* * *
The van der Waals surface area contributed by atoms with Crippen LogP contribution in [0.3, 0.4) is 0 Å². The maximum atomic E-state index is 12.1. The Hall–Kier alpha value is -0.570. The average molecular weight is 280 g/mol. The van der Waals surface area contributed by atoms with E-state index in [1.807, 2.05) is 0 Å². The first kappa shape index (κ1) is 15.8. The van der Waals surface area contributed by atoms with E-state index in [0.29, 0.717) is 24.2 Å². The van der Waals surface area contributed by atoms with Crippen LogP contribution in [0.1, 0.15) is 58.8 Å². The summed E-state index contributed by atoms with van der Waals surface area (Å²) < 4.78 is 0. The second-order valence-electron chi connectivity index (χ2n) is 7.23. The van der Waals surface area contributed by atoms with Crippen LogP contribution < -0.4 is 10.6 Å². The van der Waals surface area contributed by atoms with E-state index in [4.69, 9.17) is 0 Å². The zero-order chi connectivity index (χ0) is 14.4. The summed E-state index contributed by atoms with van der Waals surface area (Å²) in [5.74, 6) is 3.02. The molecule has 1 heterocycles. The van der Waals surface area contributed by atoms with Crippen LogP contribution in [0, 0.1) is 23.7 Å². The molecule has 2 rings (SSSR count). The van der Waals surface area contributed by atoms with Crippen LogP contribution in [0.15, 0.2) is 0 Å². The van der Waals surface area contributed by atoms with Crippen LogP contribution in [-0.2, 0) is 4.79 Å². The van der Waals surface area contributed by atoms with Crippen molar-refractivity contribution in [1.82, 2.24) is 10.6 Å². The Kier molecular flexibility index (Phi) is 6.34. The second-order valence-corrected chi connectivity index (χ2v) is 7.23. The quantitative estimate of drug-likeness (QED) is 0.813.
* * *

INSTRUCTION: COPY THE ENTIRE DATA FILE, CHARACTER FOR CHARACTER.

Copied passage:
The van der Waals surface area contributed by atoms with Crippen LogP contribution in [0.3, 0.4) is 0 Å². The maximum atomic E-state index is 12.1. The Hall–Kier alpha value is -0.570. The average molecular weight is 280 g/mol. The van der Waals surface area contributed by atoms with E-state index in [1.807, 2.05) is 0 Å². The first kappa shape index (κ1) is 15.8. The van der Waals surface area contributed by atoms with E-state index in [0.29, 0.717) is 24.2 Å². The van der Waals surface area contributed by atoms with Crippen LogP contribution in [0.1, 0.15) is 58.8 Å². The summed E-state index contributed by atoms with van der Waals surface area (Å²) < 4.78 is 0. The second-order valence-electron chi connectivity index (χ2n) is 7.23. The van der Waals surface area contributed by atoms with Crippen LogP contribution < -0.4 is 10.6 Å². The van der Waals surface area contributed by atoms with E-state index in [4.69, 9.17) is 0 Å². The zero-order chi connectivity index (χ0) is 14.4. The summed E-state index contributed by atoms with van der Waals surface area (Å²) in [5.74, 6) is 3.02. The molecule has 1 heterocycles. The van der Waals surface area contributed by atoms with Crippen LogP contribution in [0, 0.1) is 23.7 Å². The molecule has 2 rings (SSSR count). The van der Waals surface area contributed by atoms with Crippen LogP contribution in [0.15, 0.2) is 0 Å². The van der Waals surface area contributed by atoms with Crippen LogP contribution in [-0.2, 0) is 4.79 Å². The van der Waals surface area contributed by atoms with Crippen molar-refractivity contribution in [1.82, 2.24) is 10.6 Å². The Kier molecular flexibility index (Phi) is 6.34. The second-order valence-corrected chi connectivity index (χ2v) is 7.23. The quantitative estimate of drug-likeness (QED) is 0.813.